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Tell Me … What Do You Do?

Our guest blogger this month is IABC NJ member Laina Minervino, find her at https://lainaminervino.com/

My family and friends often ask me “what do you do all day”? Not that they question if I go to work but more so because they don’t understand what a business communicator does. Business communicators can be writers, strategists, content managers, public relations specialists, marketers or people with skills in each of these areas.

However, unlike, doctors or nurses or plumbers or teachers, there really is no clear definition of what communications professionals do. And television or movie characters don’t help because they just show glamourous people doing something in an office or running around town after a high-powered executive or someone that is just a “fixer” for corporate issues.

Here’s a quick look at how to answer the “What do you do?” question:

1. We are storytellers. Whether it’s for a customer, a reporter, an investor or an employee, we are the craftsman (and woman) building the message, framing the story. We’re the masters of engagement … and wordsmithing.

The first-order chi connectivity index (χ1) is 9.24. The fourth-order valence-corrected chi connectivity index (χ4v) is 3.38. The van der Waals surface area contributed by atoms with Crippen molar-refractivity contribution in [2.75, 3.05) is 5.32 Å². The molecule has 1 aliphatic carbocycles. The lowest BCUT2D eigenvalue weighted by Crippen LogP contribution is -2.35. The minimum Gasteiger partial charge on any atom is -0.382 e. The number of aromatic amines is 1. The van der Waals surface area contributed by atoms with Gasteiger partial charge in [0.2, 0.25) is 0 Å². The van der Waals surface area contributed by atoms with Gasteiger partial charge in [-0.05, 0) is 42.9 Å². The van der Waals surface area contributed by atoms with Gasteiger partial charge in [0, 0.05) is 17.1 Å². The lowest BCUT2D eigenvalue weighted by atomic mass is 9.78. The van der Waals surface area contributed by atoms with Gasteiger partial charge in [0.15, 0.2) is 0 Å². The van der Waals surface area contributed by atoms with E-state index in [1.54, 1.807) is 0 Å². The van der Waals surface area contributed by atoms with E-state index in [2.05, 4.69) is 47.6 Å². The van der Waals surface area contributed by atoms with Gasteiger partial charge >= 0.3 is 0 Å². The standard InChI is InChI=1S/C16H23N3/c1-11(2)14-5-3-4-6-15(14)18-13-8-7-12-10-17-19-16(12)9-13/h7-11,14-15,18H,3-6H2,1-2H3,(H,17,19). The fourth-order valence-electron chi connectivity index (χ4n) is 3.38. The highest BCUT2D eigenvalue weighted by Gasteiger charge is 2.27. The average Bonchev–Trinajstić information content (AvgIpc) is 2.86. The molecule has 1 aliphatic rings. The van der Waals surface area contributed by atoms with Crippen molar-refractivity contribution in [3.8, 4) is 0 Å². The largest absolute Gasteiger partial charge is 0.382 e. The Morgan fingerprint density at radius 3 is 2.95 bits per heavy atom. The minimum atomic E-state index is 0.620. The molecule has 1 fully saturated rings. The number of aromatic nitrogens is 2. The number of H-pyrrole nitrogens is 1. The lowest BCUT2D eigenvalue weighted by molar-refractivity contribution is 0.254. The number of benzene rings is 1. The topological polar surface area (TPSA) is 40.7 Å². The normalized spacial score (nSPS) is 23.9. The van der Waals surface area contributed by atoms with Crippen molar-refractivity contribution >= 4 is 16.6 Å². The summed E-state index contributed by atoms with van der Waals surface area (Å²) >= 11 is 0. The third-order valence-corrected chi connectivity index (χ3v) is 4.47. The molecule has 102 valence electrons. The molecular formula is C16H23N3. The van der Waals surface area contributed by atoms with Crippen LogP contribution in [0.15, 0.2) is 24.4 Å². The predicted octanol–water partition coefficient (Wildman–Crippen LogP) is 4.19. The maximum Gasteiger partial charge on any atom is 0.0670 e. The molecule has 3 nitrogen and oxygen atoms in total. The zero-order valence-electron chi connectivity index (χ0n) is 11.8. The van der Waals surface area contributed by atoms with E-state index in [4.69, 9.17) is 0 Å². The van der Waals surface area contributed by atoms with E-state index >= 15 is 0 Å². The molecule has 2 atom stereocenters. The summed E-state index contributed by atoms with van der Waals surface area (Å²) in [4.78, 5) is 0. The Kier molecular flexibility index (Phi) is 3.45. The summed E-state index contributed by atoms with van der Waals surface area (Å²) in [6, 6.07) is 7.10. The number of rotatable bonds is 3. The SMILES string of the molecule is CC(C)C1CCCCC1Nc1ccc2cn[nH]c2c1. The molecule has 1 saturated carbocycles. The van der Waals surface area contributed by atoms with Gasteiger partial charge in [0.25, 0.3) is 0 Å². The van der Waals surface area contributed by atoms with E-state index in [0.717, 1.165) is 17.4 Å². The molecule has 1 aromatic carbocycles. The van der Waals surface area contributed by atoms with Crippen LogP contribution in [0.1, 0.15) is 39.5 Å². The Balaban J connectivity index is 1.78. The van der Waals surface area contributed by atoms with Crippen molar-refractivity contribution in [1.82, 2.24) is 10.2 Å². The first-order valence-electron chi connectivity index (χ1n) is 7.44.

2. We see the big picture and help leaders see it too. In many situations, communicators have their fingers on the pulse of the organization, industry and community. We know what is working well and what isn’t. We guide the conversations to support the company and leadership mission.

3. We are idea generators and problem solvers. Doing the same things over and over is not only the definition of insanity; it is also boring. Communicators need to find the balance between traditional activities and breaking through the clutter that inundates the industry, the investors and employees. Innovation is critical but so is finding the solution to a multitude of things from bad press to unhappy customers to negative employee morale.

4. We are relationship builders, negotiators and peacemakers. A good healthy dose of emotional intelligence is a good personality characteristic for business communicators. We’re often in the position to influence – the media, the conversation, the direction of an employee program – but that means we must build relationships, understand a wide-range of personalities and how to mediate.

5. We are multitaskers. With more companies looking to do more with less, communications teams are often small which results in a great deal of work done by a few people. The work consists of planning, strategy, writing, editing, coordinating with vendors, reporting on what we’ve accomplished and even ordering food for meetings or making sure microphones work at events.

How do you describe what you do? Do you have insights or ideas about what business communicators do – or should do? Share your thoughts here.

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